Health innovation and COVID-19 pandemic: Defining the need and response.
A question heard on the wards recently – how can we capture all the innovations that have emerged from the COVID-19 pandemic? I’m sure that there are similar questions in hospitals, GP surgeries and other organisations across the world.
In order to answer this question we need to start by defining innovation. The World Health Organization (which might want to drop the American spelling in light of recent political decisions) defines health innovation as follows:
“Health innovation is to develop new or improved health policies, systems, products and technologies, and services and delivery methods that improve people’s health, with a special focus on the needs of vulnerable populations.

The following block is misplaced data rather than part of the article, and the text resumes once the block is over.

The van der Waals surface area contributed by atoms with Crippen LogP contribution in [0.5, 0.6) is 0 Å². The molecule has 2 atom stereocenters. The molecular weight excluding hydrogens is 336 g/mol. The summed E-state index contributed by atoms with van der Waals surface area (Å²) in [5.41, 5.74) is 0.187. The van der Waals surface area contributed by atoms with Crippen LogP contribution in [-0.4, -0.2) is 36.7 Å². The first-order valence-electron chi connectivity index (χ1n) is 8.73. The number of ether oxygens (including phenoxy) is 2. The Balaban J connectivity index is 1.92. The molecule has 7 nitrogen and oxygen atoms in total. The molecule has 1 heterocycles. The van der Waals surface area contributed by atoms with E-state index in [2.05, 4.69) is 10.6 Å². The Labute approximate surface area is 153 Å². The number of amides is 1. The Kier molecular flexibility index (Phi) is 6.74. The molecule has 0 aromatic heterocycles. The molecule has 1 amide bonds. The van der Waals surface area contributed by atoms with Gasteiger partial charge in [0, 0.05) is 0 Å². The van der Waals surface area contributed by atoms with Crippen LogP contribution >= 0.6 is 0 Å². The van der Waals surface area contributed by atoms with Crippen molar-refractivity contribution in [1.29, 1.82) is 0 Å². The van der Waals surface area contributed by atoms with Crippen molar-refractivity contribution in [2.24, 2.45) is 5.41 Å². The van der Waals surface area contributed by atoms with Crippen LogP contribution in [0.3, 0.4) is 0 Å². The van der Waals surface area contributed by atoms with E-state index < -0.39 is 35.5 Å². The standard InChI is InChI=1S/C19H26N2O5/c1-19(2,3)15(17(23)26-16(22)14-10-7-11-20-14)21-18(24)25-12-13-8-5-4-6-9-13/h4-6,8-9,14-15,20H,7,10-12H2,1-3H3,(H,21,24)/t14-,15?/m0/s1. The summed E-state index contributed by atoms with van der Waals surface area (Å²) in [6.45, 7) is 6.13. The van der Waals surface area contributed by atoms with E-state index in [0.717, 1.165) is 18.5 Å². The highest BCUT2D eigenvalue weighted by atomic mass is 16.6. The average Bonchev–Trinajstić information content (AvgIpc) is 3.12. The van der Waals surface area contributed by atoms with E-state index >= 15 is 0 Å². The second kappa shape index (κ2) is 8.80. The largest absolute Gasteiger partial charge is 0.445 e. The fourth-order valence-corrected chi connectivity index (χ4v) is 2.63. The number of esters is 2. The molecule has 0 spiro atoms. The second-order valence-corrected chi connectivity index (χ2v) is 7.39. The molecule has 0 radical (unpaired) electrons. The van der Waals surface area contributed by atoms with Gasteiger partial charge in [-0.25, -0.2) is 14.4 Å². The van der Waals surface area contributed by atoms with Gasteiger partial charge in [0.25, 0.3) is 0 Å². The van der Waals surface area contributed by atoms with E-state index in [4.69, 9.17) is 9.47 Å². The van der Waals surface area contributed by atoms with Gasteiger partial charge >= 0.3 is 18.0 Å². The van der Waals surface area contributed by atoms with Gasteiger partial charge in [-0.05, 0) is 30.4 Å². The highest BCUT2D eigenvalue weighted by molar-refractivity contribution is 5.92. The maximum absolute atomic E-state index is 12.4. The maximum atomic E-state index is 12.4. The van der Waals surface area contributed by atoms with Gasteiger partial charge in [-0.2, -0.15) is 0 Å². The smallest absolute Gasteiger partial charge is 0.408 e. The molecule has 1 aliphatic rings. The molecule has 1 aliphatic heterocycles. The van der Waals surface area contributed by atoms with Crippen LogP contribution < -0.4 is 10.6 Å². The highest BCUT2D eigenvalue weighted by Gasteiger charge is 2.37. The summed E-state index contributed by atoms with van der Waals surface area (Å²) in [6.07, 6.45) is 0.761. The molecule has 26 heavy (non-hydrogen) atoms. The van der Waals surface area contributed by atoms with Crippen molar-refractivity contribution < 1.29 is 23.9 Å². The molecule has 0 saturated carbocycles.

- WHO engages in health innovation in the context of universal health coverage
- Health innovation adds value in the form of improved efficiency, effectiveness, quality, safety and/or affordability
- Health innovation can be in preventive, promotive, therapeutic, rehabilitative and/or assistive care”
In classic Public Health style WHO identifies 3 overlapping domains necessary to capture health innovation fully – science innovation (R&D), social innovation, and business innovation – each of which we can see in evidence in the wider pandemic response.
This is a useful definition for a number of reasons: